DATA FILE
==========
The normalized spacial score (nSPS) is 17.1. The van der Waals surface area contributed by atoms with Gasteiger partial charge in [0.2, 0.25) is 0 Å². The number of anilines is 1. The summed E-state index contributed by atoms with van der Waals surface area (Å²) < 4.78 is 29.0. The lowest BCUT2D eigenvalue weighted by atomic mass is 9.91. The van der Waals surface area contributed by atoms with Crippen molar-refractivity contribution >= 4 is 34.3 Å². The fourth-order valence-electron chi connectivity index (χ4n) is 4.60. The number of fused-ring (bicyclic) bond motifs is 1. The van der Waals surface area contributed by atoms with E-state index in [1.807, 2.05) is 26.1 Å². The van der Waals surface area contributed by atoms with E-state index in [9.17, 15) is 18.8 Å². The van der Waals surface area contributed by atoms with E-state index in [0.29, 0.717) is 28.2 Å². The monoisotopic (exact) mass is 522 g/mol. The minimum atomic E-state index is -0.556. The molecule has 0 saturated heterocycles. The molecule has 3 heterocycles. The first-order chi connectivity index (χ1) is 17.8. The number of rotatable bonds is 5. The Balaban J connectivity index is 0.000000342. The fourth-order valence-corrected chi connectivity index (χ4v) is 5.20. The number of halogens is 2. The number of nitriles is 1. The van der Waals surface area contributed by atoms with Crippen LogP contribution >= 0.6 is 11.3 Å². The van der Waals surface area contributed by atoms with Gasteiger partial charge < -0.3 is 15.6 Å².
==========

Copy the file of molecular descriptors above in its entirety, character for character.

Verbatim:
The normalized spacial score (nSPS) is 17.1. The van der Waals surface area contributed by atoms with Gasteiger partial charge in [0.2, 0.25) is 0 Å². The number of anilines is 1. The summed E-state index contributed by atoms with van der Waals surface area (Å²) < 4.78 is 29.0. The lowest BCUT2D eigenvalue weighted by atomic mass is 9.91. The van der Waals surface area contributed by atoms with Crippen molar-refractivity contribution >= 4 is 34.3 Å². The fourth-order valence-electron chi connectivity index (χ4n) is 4.60. The number of fused-ring (bicyclic) bond motifs is 1. The van der Waals surface area contributed by atoms with E-state index in [1.807, 2.05) is 26.1 Å². The van der Waals surface area contributed by atoms with E-state index in [9.17, 15) is 18.8 Å². The van der Waals surface area contributed by atoms with E-state index in [0.29, 0.717) is 28.2 Å². The monoisotopic (exact) mass is 522 g/mol. The minimum atomic E-state index is -0.556. The molecule has 0 saturated heterocycles. The molecule has 3 heterocycles. The first-order chi connectivity index (χ1) is 17.8. The number of rotatable bonds is 5. The Balaban J connectivity index is 0.000000342. The fourth-order valence-corrected chi connectivity index (χ4v) is 5.20. The number of halogens is 2. The number of nitriles is 1. The van der Waals surface area contributed by atoms with Crippen LogP contribution >= 0.6 is 11.3 Å². The van der Waals surface area contributed by atoms with Gasteiger partial charge < -0.3 is 15.6 Å².